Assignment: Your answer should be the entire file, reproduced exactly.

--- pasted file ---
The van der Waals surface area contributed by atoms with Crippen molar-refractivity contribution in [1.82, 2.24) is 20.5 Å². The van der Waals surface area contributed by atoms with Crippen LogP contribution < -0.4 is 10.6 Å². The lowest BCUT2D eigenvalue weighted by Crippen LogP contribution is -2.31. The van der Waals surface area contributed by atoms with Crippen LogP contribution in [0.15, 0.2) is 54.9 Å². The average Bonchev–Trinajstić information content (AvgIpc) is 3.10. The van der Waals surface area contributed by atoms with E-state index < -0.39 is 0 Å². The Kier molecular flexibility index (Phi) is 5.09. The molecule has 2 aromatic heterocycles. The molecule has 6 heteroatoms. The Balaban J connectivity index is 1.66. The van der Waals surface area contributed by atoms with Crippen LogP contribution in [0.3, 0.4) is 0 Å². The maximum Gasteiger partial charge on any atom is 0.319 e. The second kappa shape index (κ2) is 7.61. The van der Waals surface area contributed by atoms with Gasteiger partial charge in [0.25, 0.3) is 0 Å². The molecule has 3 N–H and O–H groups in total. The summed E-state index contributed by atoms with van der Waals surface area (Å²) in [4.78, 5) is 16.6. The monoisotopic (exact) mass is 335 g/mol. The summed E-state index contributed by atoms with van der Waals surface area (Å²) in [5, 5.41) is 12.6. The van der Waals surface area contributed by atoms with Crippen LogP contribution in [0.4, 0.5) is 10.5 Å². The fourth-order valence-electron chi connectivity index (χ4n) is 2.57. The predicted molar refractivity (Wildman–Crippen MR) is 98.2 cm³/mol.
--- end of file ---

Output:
The van der Waals surface area contributed by atoms with Crippen molar-refractivity contribution in [1.82, 2.24) is 20.5 Å². The van der Waals surface area contributed by atoms with Crippen LogP contribution < -0.4 is 10.6 Å². The lowest BCUT2D eigenvalue weighted by Crippen LogP contribution is -2.31. The van der Waals surface area contributed by atoms with Crippen LogP contribution in [0.15, 0.2) is 54.9 Å². The average Bonchev–Trinajstić information content (AvgIpc) is 3.10. The van der Waals surface area contributed by atoms with E-state index < -0.39 is 0 Å². The Kier molecular flexibility index (Phi) is 5.09. The molecule has 2 aromatic heterocycles. The molecule has 6 heteroatoms. The Balaban J connectivity index is 1.66. The van der Waals surface area contributed by atoms with Crippen LogP contribution in [0.3, 0.4) is 0 Å². The maximum Gasteiger partial charge on any atom is 0.319 e. The second kappa shape index (κ2) is 7.61. The van der Waals surface area contributed by atoms with Gasteiger partial charge in [0.25, 0.3) is 0 Å². The molecule has 3 N–H and O–H groups in total. The summed E-state index contributed by atoms with van der Waals surface area (Å²) in [4.78, 5) is 16.6. The monoisotopic (exact) mass is 335 g/mol. The summed E-state index contributed by atoms with van der Waals surface area (Å²) in [5, 5.41) is 12.6. The van der Waals surface area contributed by atoms with Crippen LogP contribution in [0.4, 0.5) is 10.5 Å². The fourth-order valence-electron chi connectivity index (χ4n) is 2.57. The predicted molar refractivity (Wildman–Crippen MR) is 98.2 cm³/mol.